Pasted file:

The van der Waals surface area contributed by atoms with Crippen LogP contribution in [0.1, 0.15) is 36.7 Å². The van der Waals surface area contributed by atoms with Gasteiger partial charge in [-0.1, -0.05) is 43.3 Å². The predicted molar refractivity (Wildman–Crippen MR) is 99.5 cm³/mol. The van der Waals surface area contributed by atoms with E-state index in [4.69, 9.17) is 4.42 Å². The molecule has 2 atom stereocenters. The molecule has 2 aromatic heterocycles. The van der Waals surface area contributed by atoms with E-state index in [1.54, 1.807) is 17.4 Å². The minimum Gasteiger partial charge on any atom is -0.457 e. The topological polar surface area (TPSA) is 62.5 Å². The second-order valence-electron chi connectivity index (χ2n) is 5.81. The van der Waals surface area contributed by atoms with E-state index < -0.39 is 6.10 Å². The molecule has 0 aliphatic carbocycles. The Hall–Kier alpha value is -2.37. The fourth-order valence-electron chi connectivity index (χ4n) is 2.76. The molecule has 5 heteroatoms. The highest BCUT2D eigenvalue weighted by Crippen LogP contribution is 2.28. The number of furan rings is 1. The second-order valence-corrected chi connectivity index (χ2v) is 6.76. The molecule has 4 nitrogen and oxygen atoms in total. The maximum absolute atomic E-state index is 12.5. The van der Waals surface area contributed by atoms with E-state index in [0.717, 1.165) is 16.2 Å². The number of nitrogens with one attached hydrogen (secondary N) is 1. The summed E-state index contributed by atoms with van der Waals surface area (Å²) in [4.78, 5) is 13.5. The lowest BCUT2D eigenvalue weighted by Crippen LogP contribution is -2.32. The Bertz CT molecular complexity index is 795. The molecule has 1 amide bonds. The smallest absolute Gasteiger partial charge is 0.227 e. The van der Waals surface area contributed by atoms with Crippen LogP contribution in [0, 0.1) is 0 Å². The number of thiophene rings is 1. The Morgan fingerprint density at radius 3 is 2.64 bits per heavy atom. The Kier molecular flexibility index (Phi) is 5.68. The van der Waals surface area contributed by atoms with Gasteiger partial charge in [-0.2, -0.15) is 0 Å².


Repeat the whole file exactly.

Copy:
The van der Waals surface area contributed by atoms with Crippen LogP contribution in [0.1, 0.15) is 36.7 Å². The van der Waals surface area contributed by atoms with Gasteiger partial charge in [-0.1, -0.05) is 43.3 Å². The predicted molar refractivity (Wildman–Crippen MR) is 99.5 cm³/mol. The van der Waals surface area contributed by atoms with E-state index in [4.69, 9.17) is 4.42 Å². The molecule has 2 atom stereocenters. The molecule has 2 aromatic heterocycles. The van der Waals surface area contributed by atoms with E-state index in [1.54, 1.807) is 17.4 Å². The minimum Gasteiger partial charge on any atom is -0.457 e. The topological polar surface area (TPSA) is 62.5 Å². The second-order valence-electron chi connectivity index (χ2n) is 5.81. The van der Waals surface area contributed by atoms with E-state index < -0.39 is 6.10 Å². The molecule has 0 aliphatic carbocycles. The Hall–Kier alpha value is -2.37. The fourth-order valence-electron chi connectivity index (χ4n) is 2.76. The molecule has 5 heteroatoms. The highest BCUT2D eigenvalue weighted by Crippen LogP contribution is 2.28. The number of furan rings is 1. The second-order valence-corrected chi connectivity index (χ2v) is 6.76. The molecule has 4 nitrogen and oxygen atoms in total. The maximum absolute atomic E-state index is 12.5. The van der Waals surface area contributed by atoms with E-state index in [0.717, 1.165) is 16.2 Å². The number of nitrogens with one attached hydrogen (secondary N) is 1. The summed E-state index contributed by atoms with van der Waals surface area (Å²) in [4.78, 5) is 13.5. The lowest BCUT2D eigenvalue weighted by Crippen LogP contribution is -2.32. The Bertz CT molecular complexity index is 795. The molecule has 1 amide bonds. The smallest absolute Gasteiger partial charge is 0.227 e. The van der Waals surface area contributed by atoms with Crippen LogP contribution in [0, 0.1) is 0 Å². The number of thiophene rings is 1. The Morgan fingerprint density at radius 3 is 2.64 bits per heavy atom. The Kier molecular flexibility index (Phi) is 5.68. The van der Waals surface area contributed by atoms with Gasteiger partial charge in [-0.2, -0.15) is 0 Å².